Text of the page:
The first 90 days of 2011 found me traveling on 47 of them. Traveling in SE Asia – particularly China – ain’t no picnic, in the best conditions. I try to fit in core work whenever I have a chance on a hard tile floor. The worst is losing control over my schedule, as well as my diet (not like there’s a salad option on any menu). When I wasn’t traveling in January, the morning temperatures averaged -10 to 20 F. When I got back to Shenyang in March, the training temps were a balmy mid-20s. Kinda hard to do quality speed workouts with freezing muscles and wearing three layers of clothes. It is also not surprising that the week before my Stateside trip, I came down with a nasty head/chest cold, and I’m still trying to shake it.
Traveling in Asia, is not very conducive to marathon training – especially if you are training for the Boston Marathon. If you are a gunner like me, anything less than a PR is likely to be a disappointment. So if posting these gripes and conditions ahead of Monday’s race sounds to you like I’m making excuses for a potentially disappointing run, well, you would be correct.
What I’m battling to keep in mind is that Boston is a celebration run – something special that I’ve earned through hard work. Sure, it is a competitive race – all runner competing there are competitive – we wouldn’t be there if we weren’t. Sometimes, however, winning means something other than beating my time goals. This time is a reminder that a different perspective my mean different goals, and that I’ll come around to another PR when the conditions are better. My travels, while not conducive to high-performance training, reminds me that I’m not a professional runner. My travels take me to amazing places where people are suffering and serving and that is truly where I belong – right alongside them, wherever that takes me.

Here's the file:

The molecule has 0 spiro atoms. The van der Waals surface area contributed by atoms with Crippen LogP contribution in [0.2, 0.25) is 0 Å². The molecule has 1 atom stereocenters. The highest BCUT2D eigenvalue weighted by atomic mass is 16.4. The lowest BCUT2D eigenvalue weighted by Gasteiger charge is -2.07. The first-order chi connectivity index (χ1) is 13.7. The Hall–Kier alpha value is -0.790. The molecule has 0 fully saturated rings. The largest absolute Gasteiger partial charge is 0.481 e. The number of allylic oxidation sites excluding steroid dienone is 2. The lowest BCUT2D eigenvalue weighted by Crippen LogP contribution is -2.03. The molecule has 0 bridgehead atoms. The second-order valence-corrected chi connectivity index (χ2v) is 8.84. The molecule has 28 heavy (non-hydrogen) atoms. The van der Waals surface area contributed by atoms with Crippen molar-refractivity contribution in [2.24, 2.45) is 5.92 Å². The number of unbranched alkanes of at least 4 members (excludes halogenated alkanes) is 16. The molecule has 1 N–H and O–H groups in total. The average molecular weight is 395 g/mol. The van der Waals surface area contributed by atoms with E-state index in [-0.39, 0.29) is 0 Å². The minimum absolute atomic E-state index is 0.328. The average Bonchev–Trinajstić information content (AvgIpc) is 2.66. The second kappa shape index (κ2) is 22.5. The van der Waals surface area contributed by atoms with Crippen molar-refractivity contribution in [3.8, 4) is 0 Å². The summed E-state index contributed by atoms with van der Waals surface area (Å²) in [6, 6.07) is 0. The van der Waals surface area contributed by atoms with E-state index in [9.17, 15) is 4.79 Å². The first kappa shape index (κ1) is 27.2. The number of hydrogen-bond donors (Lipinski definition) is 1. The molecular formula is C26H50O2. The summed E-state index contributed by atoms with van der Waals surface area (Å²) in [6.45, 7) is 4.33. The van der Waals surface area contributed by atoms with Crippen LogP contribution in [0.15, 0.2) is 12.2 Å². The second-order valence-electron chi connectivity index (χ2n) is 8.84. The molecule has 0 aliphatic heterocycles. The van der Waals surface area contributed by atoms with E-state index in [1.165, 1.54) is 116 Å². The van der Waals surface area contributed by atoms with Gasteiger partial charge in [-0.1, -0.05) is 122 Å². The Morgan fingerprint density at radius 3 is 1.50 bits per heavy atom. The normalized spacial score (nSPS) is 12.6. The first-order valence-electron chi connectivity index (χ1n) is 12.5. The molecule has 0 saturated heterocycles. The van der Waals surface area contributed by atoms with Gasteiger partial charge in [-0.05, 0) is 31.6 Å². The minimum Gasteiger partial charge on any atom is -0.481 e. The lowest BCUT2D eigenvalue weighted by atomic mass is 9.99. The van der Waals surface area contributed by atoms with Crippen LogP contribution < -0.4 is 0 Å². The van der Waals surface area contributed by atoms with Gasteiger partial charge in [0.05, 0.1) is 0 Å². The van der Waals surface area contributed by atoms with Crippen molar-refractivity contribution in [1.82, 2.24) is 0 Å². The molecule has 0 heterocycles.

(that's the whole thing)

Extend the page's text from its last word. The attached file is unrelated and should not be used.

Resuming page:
I head to Boston tomorrow, then all the way over to Portland, OR, then on down the California coast, ending up in Irvine traveling by train, plane, bus, and car. I fly back to the Midwest going up to Wisconsin and Chicago, and another round in Michigan before landing in the Fort Wayne area again in early June. All along the way speaking at various venues, visiting counter-trafficking projects, meeting interesting folks, and seeing beautiful places.I look forward to meeting many of you along the way!
Traveling in the States loses some of the “surprises” and oddities one can find in Asia, such as fried spiders at a roadway rest-stop in Cambodia. Here are a few examples from my travels, not that I’ll miss any of it!